http://www.communities.gov.uk/news/corporate/1954729<

anonymous (not verified)
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The Committee has concluded its inquiry into the Audit and inspection of Local Authorities. The report was published on 7 July 2011. 

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The abolition of the Audit Commission is one of the most far- reaching changes announced by the new Secretary of State. This inquiry will examine carefully the full implications for the accountability of local government likely to follow from this decision. 

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anonymous (not verified)
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Summary

On the 13 August 2010 the Secretary of State for Communities and Local Government announced plans to disband the Audit Commission, and refocus audit of local public bodies on helping local people hold those bodies to account for local spending decisions, the very essence of localism.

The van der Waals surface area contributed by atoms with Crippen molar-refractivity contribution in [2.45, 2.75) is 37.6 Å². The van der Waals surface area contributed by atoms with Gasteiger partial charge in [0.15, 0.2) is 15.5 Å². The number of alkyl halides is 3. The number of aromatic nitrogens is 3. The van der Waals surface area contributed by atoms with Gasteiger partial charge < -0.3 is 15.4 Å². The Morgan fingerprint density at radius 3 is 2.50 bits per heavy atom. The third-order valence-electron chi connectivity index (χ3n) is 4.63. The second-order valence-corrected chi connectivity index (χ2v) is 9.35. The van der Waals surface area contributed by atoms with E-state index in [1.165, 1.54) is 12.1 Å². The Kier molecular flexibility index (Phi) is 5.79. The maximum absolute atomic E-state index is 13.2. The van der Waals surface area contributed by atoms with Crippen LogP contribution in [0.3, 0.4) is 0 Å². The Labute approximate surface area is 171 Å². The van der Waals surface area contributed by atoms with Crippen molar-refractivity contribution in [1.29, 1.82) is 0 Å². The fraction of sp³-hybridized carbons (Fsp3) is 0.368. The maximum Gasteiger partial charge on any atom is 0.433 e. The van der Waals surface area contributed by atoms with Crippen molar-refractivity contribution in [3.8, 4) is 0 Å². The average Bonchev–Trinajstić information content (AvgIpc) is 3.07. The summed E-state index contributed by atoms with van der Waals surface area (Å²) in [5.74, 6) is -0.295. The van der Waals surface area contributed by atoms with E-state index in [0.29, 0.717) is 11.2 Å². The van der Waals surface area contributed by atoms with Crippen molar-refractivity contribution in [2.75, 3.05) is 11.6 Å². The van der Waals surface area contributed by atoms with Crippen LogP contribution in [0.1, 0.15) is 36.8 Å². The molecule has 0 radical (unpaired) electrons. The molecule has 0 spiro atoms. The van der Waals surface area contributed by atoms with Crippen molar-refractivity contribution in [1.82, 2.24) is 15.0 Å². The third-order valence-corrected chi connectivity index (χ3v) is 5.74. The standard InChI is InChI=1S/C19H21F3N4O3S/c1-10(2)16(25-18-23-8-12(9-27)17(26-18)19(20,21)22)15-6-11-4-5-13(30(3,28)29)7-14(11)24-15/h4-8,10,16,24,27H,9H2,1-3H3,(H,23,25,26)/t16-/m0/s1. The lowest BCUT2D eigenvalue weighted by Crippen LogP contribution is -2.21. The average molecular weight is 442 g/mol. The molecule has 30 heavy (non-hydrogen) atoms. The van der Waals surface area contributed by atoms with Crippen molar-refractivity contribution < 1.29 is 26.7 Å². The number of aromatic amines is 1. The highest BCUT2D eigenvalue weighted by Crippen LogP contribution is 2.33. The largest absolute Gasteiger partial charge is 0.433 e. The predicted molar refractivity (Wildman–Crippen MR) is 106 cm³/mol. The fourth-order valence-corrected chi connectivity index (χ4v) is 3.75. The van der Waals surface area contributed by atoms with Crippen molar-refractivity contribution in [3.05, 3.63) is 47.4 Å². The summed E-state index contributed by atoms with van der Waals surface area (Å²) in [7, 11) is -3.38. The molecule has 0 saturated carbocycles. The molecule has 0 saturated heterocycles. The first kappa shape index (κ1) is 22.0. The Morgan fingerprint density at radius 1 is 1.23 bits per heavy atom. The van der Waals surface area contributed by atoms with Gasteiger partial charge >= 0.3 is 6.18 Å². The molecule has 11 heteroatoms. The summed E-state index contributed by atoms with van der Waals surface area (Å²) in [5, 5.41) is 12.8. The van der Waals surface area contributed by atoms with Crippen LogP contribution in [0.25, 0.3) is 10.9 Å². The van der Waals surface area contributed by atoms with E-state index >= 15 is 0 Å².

The aim is to replace the current, centralised audit system managed by the Audit Commission, with a new decentralised regime, which will support local democratic accountability, and one that will also cut bureaucracy and costs, while ensuring that there continues to be robust local public audit.

From March to June 2011, the Government consulted interested parties on its proposals for the new audit framework. These proposals build on the statutory arrangements and professional ethical and technical standards that currently apply in the private sector with adaptations to ensure that the principles of public sector audit are maintained. The consultation closed on 30 June 2011 and the Government's response has now been published.